Reconciliation, which takes a special type of love, is not a type of temporary peace or ceasefire but a restoration of shalom between God and His creation and a beautiful manifestation of V’ahavta. And if we are unable to reconcile, then we are to love this person anyway, even if the sins of a broken world may mar the beautiful concept of V’ahavta.
A godly character is more than a checklist of you shall and you shall not, do this and not that, rules, and rituals, and a truly consecrated heart that loves relationally will strive to place and love others ahead of themselves. Even if we must carry through on Matthew 18:15–17 and someone’s actions have merited them the equivalent status of pagan or tax collector, that does not mean exile this person, never speak to this person again, but to love this person enough to still extend mercy unto them and desire them to find their way back to fellowship if lost and to the Kingdom of God.
If this person is an unbeliever, may our love shine through such that this person who we may deem a pagan or tax collector, despite their actions, will not be repelled from the message of the church in the future by our portraying a lack of love now. You may not win over this person for the Kingdom right now, but your seed of love may be watered and nurtured later. Your testimony of God’s love, V’Avavta in its purest and sweetest form, may help win back those believers who fled out of the back door of a previous church over a lack of love in a previous experience, and is more likely to help win someone back to the church than reason, logic, or doctrine alone.
What about those who are ill in the church? So often we show love to those with acute injuries or certain diseases, such as cancer, strokes, or dementia. We may offer to help mow their lawn, send cards, organize food trains, send over casseroles or flowers, or call or visit the person in the hospital, but how much love for our neighbors do we extend for conditions that may be chronic, invisible, not seen as quite acceptable by society, or considered mental illnesses? How can we expand on loving all of our sick neighbors, not just certain ones?
Do we only show love to our fellow brothers and sisters in the faith and model a different flavor of love to unbelievers?
You have heard that it was said, ‘You shall love your neighbor and hate your enemy.’ But I say to you, Love your enemies and pray for those who persecute you, so that you may be sons of your Father, who is in heaven. For he makes his sun rise on the evil and on the good, and he sends rain on the just and on the unjust. If you love those who love you, what reward do you have? Do not even the tax collectors do the same? And if you greet only your brothers, what more are you doing than others? Do not even the Gentiles do the same? You therefore must be perfect, as your heavenly Father is perfect (Matthew 5:43–48).
The converse is just as bad. Do we spend all of our time and energy so focused on outreach that we disregard our own congregations, families, and fellow believers in pursuit of solely the lost? Even among believers, may we not assume one is saved and thus unworthy of our time or love while we strive to save unbelievers deemed wayward; may we show love for believers as well, even if we think their salvation is secure for we are not the ultimate judge of their salvation and we all have room to grow in spiritual grace and maturity. May evangelism be more than leading one to baptism and teaching the Shabbat over Sunday-keeping, then dropping the relationship with someone, but helping that individual grow and mature his/her faith even once a fully-fledged church member.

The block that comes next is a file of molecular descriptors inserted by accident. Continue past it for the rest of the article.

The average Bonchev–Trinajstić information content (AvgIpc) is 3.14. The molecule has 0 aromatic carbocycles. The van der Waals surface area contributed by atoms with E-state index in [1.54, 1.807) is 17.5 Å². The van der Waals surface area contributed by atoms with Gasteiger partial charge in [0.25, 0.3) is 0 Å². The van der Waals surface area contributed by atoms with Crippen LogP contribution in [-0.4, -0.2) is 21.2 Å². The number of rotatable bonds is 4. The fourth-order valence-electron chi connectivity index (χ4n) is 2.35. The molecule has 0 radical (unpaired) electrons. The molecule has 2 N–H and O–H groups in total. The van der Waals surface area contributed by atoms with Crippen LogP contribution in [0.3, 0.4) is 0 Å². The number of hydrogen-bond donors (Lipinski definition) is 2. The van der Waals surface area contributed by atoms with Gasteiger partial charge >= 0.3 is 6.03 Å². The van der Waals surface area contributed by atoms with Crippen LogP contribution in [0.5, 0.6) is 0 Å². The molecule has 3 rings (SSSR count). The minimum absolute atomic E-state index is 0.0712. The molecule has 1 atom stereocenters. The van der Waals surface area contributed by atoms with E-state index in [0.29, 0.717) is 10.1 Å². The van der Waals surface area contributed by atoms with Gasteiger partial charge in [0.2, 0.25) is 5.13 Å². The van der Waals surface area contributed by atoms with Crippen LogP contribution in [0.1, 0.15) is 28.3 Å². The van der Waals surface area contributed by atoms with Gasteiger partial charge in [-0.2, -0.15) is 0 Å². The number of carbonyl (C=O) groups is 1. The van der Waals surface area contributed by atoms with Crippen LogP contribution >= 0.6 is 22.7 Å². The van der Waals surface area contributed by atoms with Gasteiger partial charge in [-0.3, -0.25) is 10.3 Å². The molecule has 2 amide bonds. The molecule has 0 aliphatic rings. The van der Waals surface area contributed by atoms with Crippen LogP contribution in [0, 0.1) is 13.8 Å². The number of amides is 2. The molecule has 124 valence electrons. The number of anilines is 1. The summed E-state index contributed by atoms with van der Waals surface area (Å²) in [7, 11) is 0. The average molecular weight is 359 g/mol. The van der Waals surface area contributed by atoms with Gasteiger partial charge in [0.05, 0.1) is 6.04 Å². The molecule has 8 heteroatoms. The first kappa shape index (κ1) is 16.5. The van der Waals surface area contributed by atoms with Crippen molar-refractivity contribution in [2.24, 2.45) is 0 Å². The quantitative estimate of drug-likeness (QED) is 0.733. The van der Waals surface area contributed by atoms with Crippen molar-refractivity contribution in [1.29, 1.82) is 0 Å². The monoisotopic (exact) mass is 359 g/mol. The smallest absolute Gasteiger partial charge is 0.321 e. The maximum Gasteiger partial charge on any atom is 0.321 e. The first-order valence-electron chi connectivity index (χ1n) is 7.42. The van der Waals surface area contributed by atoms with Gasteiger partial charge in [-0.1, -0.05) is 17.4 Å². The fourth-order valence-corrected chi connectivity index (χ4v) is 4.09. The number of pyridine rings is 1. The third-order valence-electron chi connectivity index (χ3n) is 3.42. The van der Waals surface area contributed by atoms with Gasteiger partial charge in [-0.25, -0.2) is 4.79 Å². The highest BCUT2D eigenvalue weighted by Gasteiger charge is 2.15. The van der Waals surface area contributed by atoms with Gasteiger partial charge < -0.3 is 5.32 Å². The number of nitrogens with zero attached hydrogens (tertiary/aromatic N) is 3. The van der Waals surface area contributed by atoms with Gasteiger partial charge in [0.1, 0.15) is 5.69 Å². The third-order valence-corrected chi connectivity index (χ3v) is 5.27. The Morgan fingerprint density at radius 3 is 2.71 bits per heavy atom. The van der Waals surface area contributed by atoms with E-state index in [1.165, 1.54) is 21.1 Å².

For those of us who are church employees, may we not become so bogged down in church administrative tasks, sermons, and "doing church" or "going through the motions of church or religion" that we put relationships on the back burner or forget how to love one another in practical, meaningful, godly ways. While outreach to those needing to hear the gospel is important, may we not neglect those who we have brought to Yeshua in the process.
May pastors never put so much stock in their teachings, their sermons, their seminary experiences, their Master of Divinity degrees, or their years of experience that they believe themselves infallible, holier than thou, beyond reproach, and somehow more spiritually mature than everyone else who is somehow striving to their level. Pastors may understand the 28 Fundamental Beliefs and be able to explain the prophecies of Daniel and Revelation in their sleep, but without love and the relational aspects of the gospel, what has been gained?
May love not be limited to merely preaching the most touching sermon or being the best evangelistic speaker in town or having the most baptisms, but practically exemplified in the community in the everyday highways and byways of life as an example to others. We may not evict or disfellowship congregants from our congregations merely because we deem that actually ministering to them and relating to their struggles, meeting them where they are at which we may not totally understand or feel totally equipped to resolve on our own, takes time away from church administrative tasks. May there be a balance of necessary church administrative tasks, preaching, healthy godly relational aspects, law, grace, healthy boundaries, not forsaking one’s own family, health, and needs, and not burning out.